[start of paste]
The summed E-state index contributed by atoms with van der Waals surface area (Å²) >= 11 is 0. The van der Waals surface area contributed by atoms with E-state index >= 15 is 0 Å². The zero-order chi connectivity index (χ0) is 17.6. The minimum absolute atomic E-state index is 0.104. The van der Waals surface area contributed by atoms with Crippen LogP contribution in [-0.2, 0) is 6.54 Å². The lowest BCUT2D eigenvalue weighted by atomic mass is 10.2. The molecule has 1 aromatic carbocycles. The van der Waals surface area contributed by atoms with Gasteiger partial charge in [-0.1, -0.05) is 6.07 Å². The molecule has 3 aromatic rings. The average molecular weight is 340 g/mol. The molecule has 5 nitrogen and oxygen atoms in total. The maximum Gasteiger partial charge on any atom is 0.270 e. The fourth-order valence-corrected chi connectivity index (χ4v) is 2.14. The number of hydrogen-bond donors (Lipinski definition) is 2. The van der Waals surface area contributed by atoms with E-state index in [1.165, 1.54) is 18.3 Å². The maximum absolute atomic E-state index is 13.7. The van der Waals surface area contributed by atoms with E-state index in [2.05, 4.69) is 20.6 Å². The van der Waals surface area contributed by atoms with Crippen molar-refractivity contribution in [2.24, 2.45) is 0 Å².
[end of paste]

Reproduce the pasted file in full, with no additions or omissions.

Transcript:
The summed E-state index contributed by atoms with van der Waals surface area (Å²) >= 11 is 0. The van der Waals surface area contributed by atoms with E-state index >= 15 is 0 Å². The zero-order chi connectivity index (χ0) is 17.6. The minimum absolute atomic E-state index is 0.104. The van der Waals surface area contributed by atoms with Crippen LogP contribution in [-0.2, 0) is 6.54 Å². The lowest BCUT2D eigenvalue weighted by atomic mass is 10.2. The molecule has 1 aromatic carbocycles. The van der Waals surface area contributed by atoms with Gasteiger partial charge in [-0.1, -0.05) is 6.07 Å². The molecule has 3 aromatic rings. The average molecular weight is 340 g/mol. The molecule has 5 nitrogen and oxygen atoms in total. The maximum Gasteiger partial charge on any atom is 0.270 e. The fourth-order valence-corrected chi connectivity index (χ4v) is 2.14. The number of hydrogen-bond donors (Lipinski definition) is 2. The van der Waals surface area contributed by atoms with E-state index in [1.165, 1.54) is 18.3 Å². The maximum absolute atomic E-state index is 13.7. The van der Waals surface area contributed by atoms with E-state index in [2.05, 4.69) is 20.6 Å². The van der Waals surface area contributed by atoms with Crippen molar-refractivity contribution in [2.24, 2.45) is 0 Å².